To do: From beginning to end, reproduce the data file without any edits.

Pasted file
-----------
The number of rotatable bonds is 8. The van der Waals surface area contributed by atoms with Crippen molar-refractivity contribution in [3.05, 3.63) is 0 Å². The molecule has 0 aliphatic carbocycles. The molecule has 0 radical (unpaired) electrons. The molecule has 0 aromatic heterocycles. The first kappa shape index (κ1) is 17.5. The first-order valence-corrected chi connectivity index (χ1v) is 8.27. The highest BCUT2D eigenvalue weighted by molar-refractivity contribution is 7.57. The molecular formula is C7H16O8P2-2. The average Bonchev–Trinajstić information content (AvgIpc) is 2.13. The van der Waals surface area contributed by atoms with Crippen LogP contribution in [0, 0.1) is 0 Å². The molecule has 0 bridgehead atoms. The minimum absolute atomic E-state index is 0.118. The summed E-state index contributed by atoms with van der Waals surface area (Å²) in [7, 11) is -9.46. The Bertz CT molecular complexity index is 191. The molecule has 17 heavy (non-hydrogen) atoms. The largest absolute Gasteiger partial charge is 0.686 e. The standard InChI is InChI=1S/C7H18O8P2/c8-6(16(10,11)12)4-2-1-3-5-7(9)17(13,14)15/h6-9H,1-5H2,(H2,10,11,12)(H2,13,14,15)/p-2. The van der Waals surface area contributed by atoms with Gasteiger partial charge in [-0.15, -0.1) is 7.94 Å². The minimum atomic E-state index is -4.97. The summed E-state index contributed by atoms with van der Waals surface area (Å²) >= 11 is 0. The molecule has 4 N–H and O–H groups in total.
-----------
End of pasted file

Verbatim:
The number of rotatable bonds is 8. The van der Waals surface area contributed by atoms with Crippen molar-refractivity contribution in [3.05, 3.63) is 0 Å². The molecule has 0 aliphatic carbocycles. The molecule has 0 radical (unpaired) electrons. The molecule has 0 aromatic heterocycles. The first kappa shape index (κ1) is 17.5. The first-order valence-corrected chi connectivity index (χ1v) is 8.27. The highest BCUT2D eigenvalue weighted by molar-refractivity contribution is 7.57. The molecular formula is C7H16O8P2-2. The average Bonchev–Trinajstić information content (AvgIpc) is 2.13. The van der Waals surface area contributed by atoms with Crippen LogP contribution in [0, 0.1) is 0 Å². The molecule has 0 bridgehead atoms. The minimum absolute atomic E-state index is 0.118. The summed E-state index contributed by atoms with van der Waals surface area (Å²) in [7, 11) is -9.46. The Bertz CT molecular complexity index is 191. The molecule has 17 heavy (non-hydrogen) atoms. The largest absolute Gasteiger partial charge is 0.686 e. The standard InChI is InChI=1S/C7H18O8P2/c8-6(16(10,11)12)4-2-1-3-5-7(9)17(13,14)15/h6-9H,1-5H2,(H2,10,11,12)(H2,13,14,15)/p-2. The van der Waals surface area contributed by atoms with Gasteiger partial charge in [-0.15, -0.1) is 7.94 Å². The minimum atomic E-state index is -4.97. The summed E-state index contributed by atoms with van der Waals surface area (Å²) >= 11 is 0. The molecule has 4 N–H and O–H groups in total.